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Figure 5.85. The same infant as in Figures 5.83 and 5.84 showing the congenital scalp defect in the occipital area. Note the strand of amnion attached to the defect.

5.87

Figure 5.86. The early amnion rupture spectrum (TEARS) in this infant shows the bizarre findings involving the face and head. There is a skin defect of the scalp with an encephalocele and gross malformation of the face. The ADAM complex is an example of TEARS. The complex includes Amniotic Deformities, Adhesions, and Mutilations. Findings in the ADAM complex include cleft lip, bizarre midfacial clefts, central nervous system abnormalities (hydrocephalus, microcephaly, asymmetric encephalocele), gastrointestinal abnormalities (omphalocele, gastroschisis), and ocular abnormalities (coloboma, anophthalmia, corneal opacity).

Figure 5.86. The early amnion rupture spectrum (TEARS) in this infant shows the bizarre findings involving the face and head. There is a skin defect of the scalp with an encephalocele and gross malformation of the face. The ADAM complex is an example of TEARS. The complex includes Amniotic Deformities, Adhesions, and Mutilations. Findings in the ADAM complex include cleft lip, bizarre midfacial clefts, central nervous system abnormalities (hydrocephalus, microcephaly, asymmetric encephalocele), gastrointestinal abnormalities (omphalocele, gastroschisis), and ocular abnormalities (coloboma, anophthalmia, corneal opacity).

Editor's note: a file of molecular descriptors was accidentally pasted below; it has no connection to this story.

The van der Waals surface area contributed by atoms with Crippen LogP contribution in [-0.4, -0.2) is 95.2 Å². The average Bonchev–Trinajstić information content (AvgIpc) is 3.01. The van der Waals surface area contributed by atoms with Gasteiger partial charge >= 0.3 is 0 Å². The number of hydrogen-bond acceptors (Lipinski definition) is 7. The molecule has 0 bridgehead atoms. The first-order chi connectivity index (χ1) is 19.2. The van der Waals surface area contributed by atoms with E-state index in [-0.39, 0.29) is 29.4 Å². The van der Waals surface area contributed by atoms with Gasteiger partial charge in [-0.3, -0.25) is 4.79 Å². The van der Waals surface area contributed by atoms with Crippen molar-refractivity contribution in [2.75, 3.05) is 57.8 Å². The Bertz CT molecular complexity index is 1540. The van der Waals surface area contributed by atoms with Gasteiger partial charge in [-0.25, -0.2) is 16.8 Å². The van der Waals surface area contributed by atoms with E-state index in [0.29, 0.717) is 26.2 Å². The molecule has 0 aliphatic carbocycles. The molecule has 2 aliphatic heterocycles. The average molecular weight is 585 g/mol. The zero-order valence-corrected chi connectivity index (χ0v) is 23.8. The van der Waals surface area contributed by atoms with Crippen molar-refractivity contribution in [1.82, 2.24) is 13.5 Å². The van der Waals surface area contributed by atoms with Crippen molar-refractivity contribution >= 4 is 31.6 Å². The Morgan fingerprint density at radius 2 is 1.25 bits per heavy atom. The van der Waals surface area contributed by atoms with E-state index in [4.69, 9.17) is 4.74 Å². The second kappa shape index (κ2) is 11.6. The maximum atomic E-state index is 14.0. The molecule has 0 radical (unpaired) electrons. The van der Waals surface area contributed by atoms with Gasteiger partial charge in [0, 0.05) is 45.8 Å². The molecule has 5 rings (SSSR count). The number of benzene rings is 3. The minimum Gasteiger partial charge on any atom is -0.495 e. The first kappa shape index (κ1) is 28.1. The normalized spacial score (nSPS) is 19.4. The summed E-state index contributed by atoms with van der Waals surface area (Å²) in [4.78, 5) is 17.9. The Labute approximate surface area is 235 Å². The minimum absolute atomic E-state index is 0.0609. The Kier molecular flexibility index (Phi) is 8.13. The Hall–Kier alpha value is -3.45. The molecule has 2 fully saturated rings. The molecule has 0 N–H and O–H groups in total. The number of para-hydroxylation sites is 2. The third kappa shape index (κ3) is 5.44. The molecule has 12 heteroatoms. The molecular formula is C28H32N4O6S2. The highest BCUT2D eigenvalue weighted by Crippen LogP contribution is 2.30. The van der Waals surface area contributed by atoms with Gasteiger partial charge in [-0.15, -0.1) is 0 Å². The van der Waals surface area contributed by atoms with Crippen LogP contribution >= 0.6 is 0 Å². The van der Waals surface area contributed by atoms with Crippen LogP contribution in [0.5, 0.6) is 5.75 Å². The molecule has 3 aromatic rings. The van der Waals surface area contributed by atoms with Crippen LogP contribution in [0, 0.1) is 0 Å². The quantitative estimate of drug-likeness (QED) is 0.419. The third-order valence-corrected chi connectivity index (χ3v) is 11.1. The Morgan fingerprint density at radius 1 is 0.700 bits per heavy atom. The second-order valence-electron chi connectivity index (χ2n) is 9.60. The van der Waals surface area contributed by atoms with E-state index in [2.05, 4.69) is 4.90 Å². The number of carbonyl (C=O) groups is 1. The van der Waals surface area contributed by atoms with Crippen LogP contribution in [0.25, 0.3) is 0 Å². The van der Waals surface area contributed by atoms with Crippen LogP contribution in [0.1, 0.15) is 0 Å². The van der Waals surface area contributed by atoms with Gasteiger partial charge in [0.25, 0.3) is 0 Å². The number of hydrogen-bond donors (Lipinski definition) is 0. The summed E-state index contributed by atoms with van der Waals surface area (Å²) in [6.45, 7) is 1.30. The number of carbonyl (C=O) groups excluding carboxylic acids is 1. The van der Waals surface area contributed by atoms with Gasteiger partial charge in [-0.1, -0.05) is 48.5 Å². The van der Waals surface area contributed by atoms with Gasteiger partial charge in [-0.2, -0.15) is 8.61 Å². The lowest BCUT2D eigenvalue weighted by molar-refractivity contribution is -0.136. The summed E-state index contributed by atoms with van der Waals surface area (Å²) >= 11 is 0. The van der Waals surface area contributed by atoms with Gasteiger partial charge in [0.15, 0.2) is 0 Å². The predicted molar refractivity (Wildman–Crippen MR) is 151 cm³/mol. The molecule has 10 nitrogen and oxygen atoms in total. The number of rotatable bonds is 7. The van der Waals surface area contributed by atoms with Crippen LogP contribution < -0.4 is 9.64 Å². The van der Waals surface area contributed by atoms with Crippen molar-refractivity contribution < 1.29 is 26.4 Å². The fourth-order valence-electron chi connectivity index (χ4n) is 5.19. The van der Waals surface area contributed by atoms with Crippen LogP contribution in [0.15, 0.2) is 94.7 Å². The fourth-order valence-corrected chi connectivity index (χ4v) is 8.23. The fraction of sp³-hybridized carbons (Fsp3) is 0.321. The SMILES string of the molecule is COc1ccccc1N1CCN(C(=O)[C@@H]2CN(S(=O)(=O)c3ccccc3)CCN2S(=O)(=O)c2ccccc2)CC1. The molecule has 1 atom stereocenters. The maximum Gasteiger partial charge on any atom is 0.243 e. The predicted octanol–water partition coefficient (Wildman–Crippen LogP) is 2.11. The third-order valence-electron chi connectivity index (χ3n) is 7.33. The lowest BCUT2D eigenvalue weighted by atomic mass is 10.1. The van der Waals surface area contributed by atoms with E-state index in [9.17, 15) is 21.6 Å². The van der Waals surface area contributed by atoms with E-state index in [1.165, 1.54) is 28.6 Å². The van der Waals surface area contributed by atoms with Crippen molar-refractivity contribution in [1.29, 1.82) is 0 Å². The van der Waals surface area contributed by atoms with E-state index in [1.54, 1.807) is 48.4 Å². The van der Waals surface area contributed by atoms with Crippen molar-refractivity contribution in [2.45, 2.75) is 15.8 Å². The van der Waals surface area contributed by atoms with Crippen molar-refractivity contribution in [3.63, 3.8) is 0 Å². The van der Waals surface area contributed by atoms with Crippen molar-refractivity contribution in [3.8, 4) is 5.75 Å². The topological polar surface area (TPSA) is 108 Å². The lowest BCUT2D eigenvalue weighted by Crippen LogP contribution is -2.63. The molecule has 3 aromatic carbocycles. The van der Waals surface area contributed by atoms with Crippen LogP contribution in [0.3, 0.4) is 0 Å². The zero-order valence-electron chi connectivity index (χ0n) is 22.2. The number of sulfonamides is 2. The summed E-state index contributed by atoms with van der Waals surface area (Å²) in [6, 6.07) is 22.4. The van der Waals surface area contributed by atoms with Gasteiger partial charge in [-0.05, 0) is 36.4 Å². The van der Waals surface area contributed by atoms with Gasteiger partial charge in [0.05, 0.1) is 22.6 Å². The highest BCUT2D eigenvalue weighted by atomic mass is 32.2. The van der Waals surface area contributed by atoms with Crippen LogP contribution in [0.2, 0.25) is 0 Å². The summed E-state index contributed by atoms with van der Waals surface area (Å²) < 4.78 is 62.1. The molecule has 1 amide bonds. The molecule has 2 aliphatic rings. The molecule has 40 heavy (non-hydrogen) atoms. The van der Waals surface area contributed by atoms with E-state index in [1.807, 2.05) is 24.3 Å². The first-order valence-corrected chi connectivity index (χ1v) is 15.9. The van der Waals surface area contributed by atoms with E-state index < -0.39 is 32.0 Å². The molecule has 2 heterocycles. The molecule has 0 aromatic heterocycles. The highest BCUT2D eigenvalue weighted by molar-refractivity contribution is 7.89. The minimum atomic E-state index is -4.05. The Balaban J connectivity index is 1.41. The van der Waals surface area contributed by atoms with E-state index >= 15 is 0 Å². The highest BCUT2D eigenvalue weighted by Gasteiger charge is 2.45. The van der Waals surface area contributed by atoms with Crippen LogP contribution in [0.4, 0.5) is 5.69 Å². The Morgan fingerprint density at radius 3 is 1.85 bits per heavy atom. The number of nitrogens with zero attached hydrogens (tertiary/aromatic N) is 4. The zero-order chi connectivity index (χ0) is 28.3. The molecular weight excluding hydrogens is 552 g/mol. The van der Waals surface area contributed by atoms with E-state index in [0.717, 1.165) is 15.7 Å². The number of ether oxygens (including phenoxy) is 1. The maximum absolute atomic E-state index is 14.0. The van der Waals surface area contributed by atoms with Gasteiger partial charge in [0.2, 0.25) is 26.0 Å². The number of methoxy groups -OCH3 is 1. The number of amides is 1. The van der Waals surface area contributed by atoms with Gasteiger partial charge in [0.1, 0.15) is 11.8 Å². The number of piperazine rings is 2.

Figure 5.87. This infant is another example of the early amnion rupture spectrum. Note the asymmetric encephalo-cele in addition to the bizarre anomalies of the face and eye. In general, encephaloceles are midline and an asymmetric encephalocele is always suggestive of a disruption.

Figure 5.88. This infant with TEARS has bizarre facial clefting, a central nervous system defect, an abdominal wall defect, and limb defects.

Figure 5.89. A close-up of this infant showing the bizarre facial clefting and a strand of amnion extending from the right eye to the scalp defect. Also note the severe defect of the mouth and palate. In general, bizarre facial clefting (oblique facial clefting) is noted in disruptions whereas lateral or transverse facial clefts occur in infants with syndromes (e.g., Goldenhar's syndrome).

Figure 5.89. A close-up of this infant showing the bizarre facial clefting and a strand of amnion extending from the right eye to the scalp defect. Also note the severe defect of the mouth and palate. In general, bizarre facial clefting (oblique facial clefting) is noted in disruptions whereas lateral or transverse facial clefts occur in infants with syndromes (e.g., Goldenhar's syndrome).

Figure 5.90. The same infant showing the abdominal wall defect (omphalocele) and strands of amnion extending from this to the central nervous system malformation.

Figure 5.90. The same infant showing the abdominal wall defect (omphalocele) and strands of amnion extending from this to the central nervous system malformation.

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